A new window opened with options for different types of graphs. I wanted to show a relationship between minutes read and exposure to new words. Scholastic had already gathered the data, I just wanted to display it differently. I chose the line graph option. I entered the data into the spreadsheet and the line graph changed right before my eyes. One very cool feature is the ability to import data from a Google sheet into the data spreadsheet area.
Color options were given for each graph item. After choosing colors, I added labels. I inserted it into the block I was working on. The block was easy to edit. I changed the size of the graph and adjusted the block’s background color.
Following the same procedure, I added another block. For this graph, I wanted to display a comparison between three different average test score percentiles. Instead of choosing the line graph, I chose a bar graph. Once again, the graph was easy to design using Visme’s Graph Engine. So cool!
Step 5: Add Final Touches and Publish
I just needed one final block of text at the bottom to give credit to my source of information. I also wanted to add a copyright date and a final call to action. This was quickly accomplished, then I was ready to download. One of the advantages of having the Complete version is the download options are varied. In the basic, free version of Visme, a design may only be downloaded in jpg format. With the Complete version, png, pdf, pptx (document), and html5 file options are offered as well. So, here’s the final infographic, available as a pdf download if anyone wants to post in a classroom or library. Just click on the graphic to access the pdf version.
Will an App Soon be Available for This Advanced Infographic Creation Tool?
I had a great time creating my Reading Matters infographic with Visme. As a relatively inexperienced infographic creator, I found the program to be easy to use. The navigation was intuitive, and the options for customization were abundant. One thing I would hope Visme would add in the near future is an app. I do a lot of uploading images and saving to my phone. Although designing is easier for me on my laptop, I’d like to have the ability to get into Visme using my phone. I do most of my downloading and uploading of images on the go with my phone. Other, similar graphic design programs I use have apps. Visme, please consider adding an app soon.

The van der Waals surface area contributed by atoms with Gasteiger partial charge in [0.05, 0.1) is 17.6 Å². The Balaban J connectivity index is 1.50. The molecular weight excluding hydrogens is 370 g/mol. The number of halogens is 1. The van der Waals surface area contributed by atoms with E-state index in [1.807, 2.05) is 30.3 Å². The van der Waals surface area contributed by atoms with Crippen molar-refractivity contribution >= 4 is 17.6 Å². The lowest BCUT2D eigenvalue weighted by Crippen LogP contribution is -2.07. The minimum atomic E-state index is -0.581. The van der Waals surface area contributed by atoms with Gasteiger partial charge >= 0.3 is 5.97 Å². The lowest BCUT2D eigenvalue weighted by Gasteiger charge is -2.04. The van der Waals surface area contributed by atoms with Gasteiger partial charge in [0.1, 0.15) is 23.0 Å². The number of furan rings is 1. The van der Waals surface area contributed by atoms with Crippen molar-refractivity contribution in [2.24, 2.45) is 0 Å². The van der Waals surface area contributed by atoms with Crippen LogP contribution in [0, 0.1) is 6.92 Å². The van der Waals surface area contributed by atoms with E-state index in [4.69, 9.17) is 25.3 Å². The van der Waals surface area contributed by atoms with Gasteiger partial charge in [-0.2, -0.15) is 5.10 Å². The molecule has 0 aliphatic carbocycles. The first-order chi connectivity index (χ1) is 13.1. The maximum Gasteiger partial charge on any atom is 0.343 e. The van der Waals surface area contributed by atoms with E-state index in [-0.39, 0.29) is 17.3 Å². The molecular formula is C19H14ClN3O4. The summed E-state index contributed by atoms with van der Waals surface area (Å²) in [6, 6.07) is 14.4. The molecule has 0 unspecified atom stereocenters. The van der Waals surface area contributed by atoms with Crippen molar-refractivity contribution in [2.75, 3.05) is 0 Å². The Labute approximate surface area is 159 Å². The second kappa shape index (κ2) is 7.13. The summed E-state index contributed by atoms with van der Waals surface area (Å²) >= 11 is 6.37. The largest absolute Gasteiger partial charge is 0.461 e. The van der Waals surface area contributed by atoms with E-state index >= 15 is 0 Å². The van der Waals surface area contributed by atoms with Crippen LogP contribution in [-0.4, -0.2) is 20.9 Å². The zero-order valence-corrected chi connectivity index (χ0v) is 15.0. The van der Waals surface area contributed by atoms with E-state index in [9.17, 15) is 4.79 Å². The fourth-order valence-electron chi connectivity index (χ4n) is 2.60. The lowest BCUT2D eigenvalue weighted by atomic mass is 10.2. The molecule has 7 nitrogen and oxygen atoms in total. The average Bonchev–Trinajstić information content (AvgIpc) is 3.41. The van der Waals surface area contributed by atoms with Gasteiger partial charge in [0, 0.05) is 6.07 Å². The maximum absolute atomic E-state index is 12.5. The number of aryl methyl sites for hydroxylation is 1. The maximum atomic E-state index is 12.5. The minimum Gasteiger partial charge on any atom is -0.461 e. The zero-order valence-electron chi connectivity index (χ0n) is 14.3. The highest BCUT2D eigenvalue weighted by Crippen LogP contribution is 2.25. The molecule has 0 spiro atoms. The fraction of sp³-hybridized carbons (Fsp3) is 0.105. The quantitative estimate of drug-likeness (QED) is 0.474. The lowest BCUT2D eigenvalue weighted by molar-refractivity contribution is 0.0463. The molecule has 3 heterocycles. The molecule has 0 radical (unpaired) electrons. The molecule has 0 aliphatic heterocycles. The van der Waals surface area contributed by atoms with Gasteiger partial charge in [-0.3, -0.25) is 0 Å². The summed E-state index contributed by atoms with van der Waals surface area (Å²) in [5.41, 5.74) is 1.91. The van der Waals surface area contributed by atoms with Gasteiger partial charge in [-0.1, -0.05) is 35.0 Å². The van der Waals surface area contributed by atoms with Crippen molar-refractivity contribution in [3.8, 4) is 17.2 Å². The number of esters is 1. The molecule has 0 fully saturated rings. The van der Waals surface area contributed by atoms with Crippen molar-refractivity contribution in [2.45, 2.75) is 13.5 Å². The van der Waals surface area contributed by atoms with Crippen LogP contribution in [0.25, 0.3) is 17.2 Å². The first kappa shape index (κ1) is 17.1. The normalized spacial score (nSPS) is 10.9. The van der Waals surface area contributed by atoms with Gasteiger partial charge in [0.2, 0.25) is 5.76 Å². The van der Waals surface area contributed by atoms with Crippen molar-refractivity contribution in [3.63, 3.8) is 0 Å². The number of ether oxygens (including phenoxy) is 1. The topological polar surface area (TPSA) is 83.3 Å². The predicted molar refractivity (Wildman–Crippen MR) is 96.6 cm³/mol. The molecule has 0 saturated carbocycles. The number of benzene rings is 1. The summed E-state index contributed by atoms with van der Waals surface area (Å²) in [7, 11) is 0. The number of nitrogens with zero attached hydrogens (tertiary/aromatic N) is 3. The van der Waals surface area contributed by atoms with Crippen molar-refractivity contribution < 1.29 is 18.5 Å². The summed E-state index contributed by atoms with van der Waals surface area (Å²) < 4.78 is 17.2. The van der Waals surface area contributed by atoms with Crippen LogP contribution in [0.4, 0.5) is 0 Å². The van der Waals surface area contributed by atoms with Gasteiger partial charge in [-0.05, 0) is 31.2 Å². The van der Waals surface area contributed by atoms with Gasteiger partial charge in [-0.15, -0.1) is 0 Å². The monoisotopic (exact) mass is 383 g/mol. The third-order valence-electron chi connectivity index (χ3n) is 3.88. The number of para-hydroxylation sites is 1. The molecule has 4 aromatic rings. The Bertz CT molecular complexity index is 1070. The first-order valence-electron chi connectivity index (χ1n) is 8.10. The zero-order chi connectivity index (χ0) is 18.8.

Is The Complete Version of Visme Worth the Cost?
Visme has many different pricing options, including the free version. Free is a great price, but there are inconveniences like watermarks and the ability to download only in the jpg format. A limit of 5 projects can be restrictive, especially if you want to use your designs as templates and quickly edit them for future use. The Complete individual plan, which I was kindly given access to, is currently priced at $25 per month. If you are a graphic designer, you might want to upgrade. The program includes many design capabilities. Since it’s new, you would have the ability to stand out among the rest with your infographic or social media designs.
What About You?
If you have any graphic design advice, I’d value your input. Maybe you have a favorite advanced graphic design tool. If you like what you’ve read today, and would like a free eBook containing information about some excellent free media tools for bloggers, please consider subscribing.
Thank you for taking the time to visit my site today. Have a wonderful week, and have fun trying out this advanced graphic design tool!